- Gently scrub it over rough areas to slough off dead skin cells and reveal healthy, new skin.
Besides providing exfoliation, a loofah can aid circulation and open the pores to eliminate oil and impurities in the skin.
Scrubbing and Cleaning
Growers and eco-friendly manufacturers promote loofah as a natural, multi-purpose scrubber. Not only is it stronger and coarser than synthetic poufs or sponges, but it is also affordable and environmentally friendly. It is a great alternative to steel wool, which is sometimes too abrasive. For cleaning, you can use a loofah on a variety of surfaces in kitchens and bathrooms:
- Pots and pans
- Dishes and glassware
- Refrigerator shelves
- Outdoor grills
- How Do You Clean a Loofah?
How To Clean a Loofah
To maintain a loofah, wash and dry it thoroughly after each use. Air-dry it in a sunny area if possible; UV rays in sunlight help to prevent mold and mildew growth. Do not store it in the shower because of the humidity. To sanitize one, place it in a mild bleach and water solution or boiling water. They can also be sterilized in a washing machine at a hot water setting or in the microwave on high heat for 10 to 20 seconds. Even with weekly sanitizing, a loofah should be replaced once a month or every two months for less frequent use.
Environmental Benefits of Using a Loofah
Because loofah is plant-based, it is sustainable and 100% biodegradable. Unlike synthetic sponges and poufs that end up in landfills or oceans, loofah is compostable, leaving zero waste. Discarded synthetic bath scrubbers distribute toxic plastic microfibers that pollute water sources and harm wildlife. Currently, researchers of natural fiber composites are examining loofah to possibly replace synthetic fibers. Loofah and other natural materials reduce waste and toxic chemicals.
Loofah is Edible
Indian, Chinese and Vietnamese dishes include this plant. Before the fruit matures into its sponge form, early-harvested loofah is added to soups, salads and other sauteed or stir-fried dishes. It tastes similar to zucchini and has tons of nutrients, including vitamins A, B5, B6 and C and manganese, copper and potassium.
Health Benefits of Loofah
According to WebMD, loofah helps to treat and prevent colds, nasal swelling and sinus issues. It is also used for pain relief and women's health issues, including regulating menstrual cycles and stimulating breast milk production. Because of its vitamins, minerals and antioxidants, adding loofah to diets can:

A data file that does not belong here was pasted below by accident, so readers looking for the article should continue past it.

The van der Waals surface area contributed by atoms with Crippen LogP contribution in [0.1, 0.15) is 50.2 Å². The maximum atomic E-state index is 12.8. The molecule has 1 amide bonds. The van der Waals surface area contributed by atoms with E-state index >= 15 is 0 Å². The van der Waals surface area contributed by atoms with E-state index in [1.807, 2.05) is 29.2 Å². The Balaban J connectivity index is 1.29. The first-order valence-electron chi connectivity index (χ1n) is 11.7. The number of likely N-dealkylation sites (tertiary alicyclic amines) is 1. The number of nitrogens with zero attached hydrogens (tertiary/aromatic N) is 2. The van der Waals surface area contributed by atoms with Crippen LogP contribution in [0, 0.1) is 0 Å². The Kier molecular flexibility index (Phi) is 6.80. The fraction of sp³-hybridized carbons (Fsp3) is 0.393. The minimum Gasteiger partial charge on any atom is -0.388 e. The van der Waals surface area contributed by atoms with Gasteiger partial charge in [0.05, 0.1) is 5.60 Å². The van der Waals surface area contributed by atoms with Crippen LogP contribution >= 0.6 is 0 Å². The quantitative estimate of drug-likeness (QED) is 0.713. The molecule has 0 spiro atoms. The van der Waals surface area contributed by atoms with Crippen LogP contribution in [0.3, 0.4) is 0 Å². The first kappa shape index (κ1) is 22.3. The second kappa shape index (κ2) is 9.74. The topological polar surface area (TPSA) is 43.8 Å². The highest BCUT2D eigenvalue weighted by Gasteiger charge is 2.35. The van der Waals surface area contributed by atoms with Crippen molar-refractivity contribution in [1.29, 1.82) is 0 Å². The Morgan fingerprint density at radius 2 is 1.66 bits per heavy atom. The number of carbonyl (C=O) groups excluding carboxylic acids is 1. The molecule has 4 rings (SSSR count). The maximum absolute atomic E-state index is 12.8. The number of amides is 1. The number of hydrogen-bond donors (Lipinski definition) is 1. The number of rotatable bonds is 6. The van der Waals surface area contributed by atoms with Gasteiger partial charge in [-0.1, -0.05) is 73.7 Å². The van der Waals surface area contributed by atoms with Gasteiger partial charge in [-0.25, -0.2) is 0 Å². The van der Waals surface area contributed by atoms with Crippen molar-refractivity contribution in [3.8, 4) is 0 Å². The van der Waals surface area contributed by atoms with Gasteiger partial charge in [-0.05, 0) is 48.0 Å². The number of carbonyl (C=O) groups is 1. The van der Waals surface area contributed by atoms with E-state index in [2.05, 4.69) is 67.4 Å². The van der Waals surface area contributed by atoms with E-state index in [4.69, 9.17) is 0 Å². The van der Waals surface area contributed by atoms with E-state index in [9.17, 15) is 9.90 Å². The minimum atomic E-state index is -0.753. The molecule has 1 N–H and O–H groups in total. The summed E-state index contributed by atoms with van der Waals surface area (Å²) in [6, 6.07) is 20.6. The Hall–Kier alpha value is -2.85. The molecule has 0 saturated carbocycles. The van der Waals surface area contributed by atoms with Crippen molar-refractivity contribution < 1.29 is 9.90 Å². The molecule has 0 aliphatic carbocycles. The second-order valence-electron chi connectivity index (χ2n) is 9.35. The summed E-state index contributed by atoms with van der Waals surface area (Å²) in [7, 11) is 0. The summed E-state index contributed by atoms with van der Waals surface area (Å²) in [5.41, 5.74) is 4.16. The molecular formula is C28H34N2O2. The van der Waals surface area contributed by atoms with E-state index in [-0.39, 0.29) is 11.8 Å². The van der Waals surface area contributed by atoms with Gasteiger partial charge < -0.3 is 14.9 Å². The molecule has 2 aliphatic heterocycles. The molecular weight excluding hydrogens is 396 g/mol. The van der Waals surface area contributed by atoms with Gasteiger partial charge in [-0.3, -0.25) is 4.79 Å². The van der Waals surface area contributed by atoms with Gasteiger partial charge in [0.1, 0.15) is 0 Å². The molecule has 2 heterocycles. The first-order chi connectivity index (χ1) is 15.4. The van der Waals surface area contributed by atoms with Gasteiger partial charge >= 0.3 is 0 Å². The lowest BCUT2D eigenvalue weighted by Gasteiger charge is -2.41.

- Lower blood sugar
- Aid weight loss
- Detoxify the body
- Improve the immune system
Traditional medicine uses loofah to treat many other ailments. Patients take healing teas, tonics, and extracts, as well as fruit and seeds from the plant.
I use a natural loofah to scrub my body once a week before showering. I don't like getting it wet, and it works great when dry.
In the summertime, the bottoms and sides of my feet get so rough. I scrub them with the loofah to remove the tough dead skin. After I shower, I put on lotion to keep my feet smooth.
@anon49896 – The washer is too rough on loofahs. I wash mine in the dishwasher instead.
It uses really hot water, so I know that the bacteria are being killed. Also, it steam dries everything, so the loofah gets dried as well as washed.
After a few runs through the dishwasher, I do need to replace my loofah. I only wash it once a month, so I can make a loofah last about three months. Loofahs are pretty cheap, so I don't mind buying a new one that often.
I always assumed that loofah products came from the sea. I thought they were a type of sea sponge. It's interesting to learn that they grow on a vine!
I didn't know you could make a facial scrub from loofah! That's a very good idea.
I think it would be cheaper to buy a big loofah and slowly grind as much up as I need at a time to use on my face than to buy a bottle of exfoliating facial scrub. I'm going to try this.
what are the long vine-like tendrils going straight down from the plant? what do they do?
can a loofah be washed in the washer and dried? Or would I be better off just to discard it and get a new one?
With care, my friend, with care.
We've got a bushel of the "gourd--looking things."
How do we harvest, dry, and use the "things?"